[Ml-stat-talks] Ruslan Salakhutdinov, Tomorrow 3/24, 4:30PM, CS105

David Blei blei at CS.Princeton.EDU
Wed Mar 23 19:06:03 EDT 2011

hi ml-stat-talks

this is not to be missed, especially if you are enthusiastic about any
of the following:

(a) graphical models
(b) bayesian methods
(c) deep learning
(d) approximate inference
(e) unsupervised learning

if you are planning to be hungry, there will be snacks in the CS tea
room (2nd floor) at 4pm.



Learning Hierarchical Generative Models
Ruslan Salakhutdinov, Massachusetts Institute of Technology
Thursday, March 24, 4:30pm
Computer Science 105

Building intelligent systems that are capable of extracting meaningful
representations from high-dimensional data lies at the core of solving
many Artificial Intelligence tasks, including visual object
recognition, information retrieval, speech perception, and language
understanding. My research aims to discover such representations by
learning rich generative models which contain deep hierarchical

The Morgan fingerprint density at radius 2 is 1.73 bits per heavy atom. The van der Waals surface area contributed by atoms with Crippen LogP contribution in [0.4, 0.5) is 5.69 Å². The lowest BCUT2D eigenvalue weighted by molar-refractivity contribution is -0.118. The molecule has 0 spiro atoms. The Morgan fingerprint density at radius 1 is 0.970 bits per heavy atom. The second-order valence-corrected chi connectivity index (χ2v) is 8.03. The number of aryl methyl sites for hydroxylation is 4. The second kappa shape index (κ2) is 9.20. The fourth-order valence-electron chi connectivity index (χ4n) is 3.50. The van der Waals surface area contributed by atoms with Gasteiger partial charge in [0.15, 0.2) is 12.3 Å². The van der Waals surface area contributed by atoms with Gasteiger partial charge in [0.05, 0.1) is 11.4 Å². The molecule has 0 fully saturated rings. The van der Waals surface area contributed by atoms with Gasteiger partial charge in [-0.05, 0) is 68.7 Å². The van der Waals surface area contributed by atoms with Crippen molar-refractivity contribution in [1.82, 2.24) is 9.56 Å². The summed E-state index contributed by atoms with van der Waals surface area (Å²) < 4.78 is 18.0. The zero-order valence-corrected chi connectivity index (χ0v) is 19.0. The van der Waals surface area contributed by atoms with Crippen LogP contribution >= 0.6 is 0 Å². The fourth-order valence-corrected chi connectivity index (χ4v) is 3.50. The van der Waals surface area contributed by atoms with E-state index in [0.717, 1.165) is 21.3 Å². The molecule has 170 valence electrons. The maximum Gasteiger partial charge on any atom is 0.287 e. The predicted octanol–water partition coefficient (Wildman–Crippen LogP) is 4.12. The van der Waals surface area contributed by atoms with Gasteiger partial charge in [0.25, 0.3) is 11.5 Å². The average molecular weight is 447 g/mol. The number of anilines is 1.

structure and which support inferences at multiple levels.

In this talk, I will introduce a broad class of probabilistic
generative models called Deep Boltzmann Machines (DBMs), and a new
algorithm for learning these models that uses variational methods and
Markov chain Monte Carlo. I will show that DBMs can learn useful
hierarchical representations from large volumes of high-dimensional
data, and that they can be successfully applied in many domains,
including information retrieval, object recognition, and nonlinear
dimensionality reduction. I will then describe a new class of more
complex probabilistic graphical models that combine Deep Boltzmann
Machines with structured hierarchical Bayesian models. I will show how
these models can learn a deep hierarchical structure for sharing
knowledge across hundreds of visual categories, which allows accurate
learning of novel visual concepts from few examples.

Ruslan Salakhutdinov received his PhD in computer science from the
University of Toronto in 2009, and he is now a postdoctoral associate
at CSAIL and the Department of Brain and Cognitive Sciences at MIT.
His research interests lie in machine learning, computational
statistics, and large-scale optimization. He is the recipient of the
NSERC Postdoctoral Fellowship and Canada Graduate Scholarship.

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